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How to help your ADHD child focus on their schoolwork at home
Doing Homework (or Homeschool Work) a child who has ADHD might feel pretty impossible sometimes.
Between your child’s impulsive tendencies, inability to regulate actions, lack of focus, and lack of motivation, you might find yourself ready to throw in the towel.
Fortunately, there are some ways to help your child get through the assignments a little quicker and easier
4 quick tips for helping your ADHD child with homework (or homeschool!)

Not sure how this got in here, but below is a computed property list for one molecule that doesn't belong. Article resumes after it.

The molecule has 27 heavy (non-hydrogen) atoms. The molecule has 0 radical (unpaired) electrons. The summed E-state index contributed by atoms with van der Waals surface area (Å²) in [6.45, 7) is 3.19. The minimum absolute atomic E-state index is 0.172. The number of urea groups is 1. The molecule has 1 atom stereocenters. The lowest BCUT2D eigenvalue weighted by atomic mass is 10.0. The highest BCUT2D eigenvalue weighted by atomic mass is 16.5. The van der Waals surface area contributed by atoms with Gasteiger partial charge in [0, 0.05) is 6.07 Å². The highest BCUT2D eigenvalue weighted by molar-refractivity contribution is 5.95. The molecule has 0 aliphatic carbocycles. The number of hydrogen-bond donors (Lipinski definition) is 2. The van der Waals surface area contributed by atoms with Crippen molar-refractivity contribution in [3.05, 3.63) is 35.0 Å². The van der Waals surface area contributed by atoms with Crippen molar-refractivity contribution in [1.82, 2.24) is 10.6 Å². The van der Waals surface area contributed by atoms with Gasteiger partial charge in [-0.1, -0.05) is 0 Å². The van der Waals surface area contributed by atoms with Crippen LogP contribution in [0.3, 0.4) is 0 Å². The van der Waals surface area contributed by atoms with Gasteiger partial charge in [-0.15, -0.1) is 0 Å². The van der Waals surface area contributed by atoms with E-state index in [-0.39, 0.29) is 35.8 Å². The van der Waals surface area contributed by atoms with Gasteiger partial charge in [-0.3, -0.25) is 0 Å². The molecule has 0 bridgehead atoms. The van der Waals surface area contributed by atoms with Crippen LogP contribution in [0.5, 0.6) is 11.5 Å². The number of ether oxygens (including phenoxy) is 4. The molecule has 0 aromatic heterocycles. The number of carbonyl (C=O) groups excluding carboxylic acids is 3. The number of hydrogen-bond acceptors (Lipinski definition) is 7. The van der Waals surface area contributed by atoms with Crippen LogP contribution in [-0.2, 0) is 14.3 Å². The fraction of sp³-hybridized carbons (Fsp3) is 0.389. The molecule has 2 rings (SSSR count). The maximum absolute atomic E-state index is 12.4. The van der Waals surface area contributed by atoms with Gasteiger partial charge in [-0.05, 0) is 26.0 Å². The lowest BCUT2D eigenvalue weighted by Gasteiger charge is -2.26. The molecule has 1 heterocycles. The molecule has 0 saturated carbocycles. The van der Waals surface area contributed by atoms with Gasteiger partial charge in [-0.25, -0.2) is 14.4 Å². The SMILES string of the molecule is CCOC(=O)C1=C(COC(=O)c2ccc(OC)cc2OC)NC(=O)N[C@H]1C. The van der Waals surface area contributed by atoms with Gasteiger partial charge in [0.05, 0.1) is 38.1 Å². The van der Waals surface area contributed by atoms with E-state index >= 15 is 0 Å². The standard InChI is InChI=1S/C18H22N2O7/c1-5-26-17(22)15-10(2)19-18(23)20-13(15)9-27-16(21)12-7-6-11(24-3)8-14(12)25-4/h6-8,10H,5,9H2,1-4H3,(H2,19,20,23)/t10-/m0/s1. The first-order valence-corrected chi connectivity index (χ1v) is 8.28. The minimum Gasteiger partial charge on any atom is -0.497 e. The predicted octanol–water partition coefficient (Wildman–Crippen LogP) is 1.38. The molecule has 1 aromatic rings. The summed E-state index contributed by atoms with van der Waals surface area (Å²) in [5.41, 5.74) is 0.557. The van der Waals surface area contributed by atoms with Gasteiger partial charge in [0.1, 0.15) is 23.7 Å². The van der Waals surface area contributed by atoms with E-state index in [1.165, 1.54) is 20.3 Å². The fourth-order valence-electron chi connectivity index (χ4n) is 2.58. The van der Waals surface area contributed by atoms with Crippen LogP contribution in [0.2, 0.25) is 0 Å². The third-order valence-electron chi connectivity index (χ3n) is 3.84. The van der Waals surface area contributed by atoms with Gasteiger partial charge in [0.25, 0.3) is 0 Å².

#1 Give them one project/problem at a time
Having ADHD means that your child knows how to look at the big picture. But it also means that he may have no idea how to take steps to get from point A to point Z.
In fact, he may be totally overwhelmed at the prospect. ADHD has been likened to having an “idea factory” in your head. Which means that when your child sees a problem, he knows he can solve it. He may even be able to see that it can be solved in several different ways.
BUT – he may not be able to figure out how to nail down each tiny step on the way to solving the problem. If your child can tell you the answer to a problem but can’t tell you why he knows the answer, then this is very likely a problem for your child
By giving your child an entire page of math problems or a whole stack of things to complete, you’ve just complexified an already complex problem for him.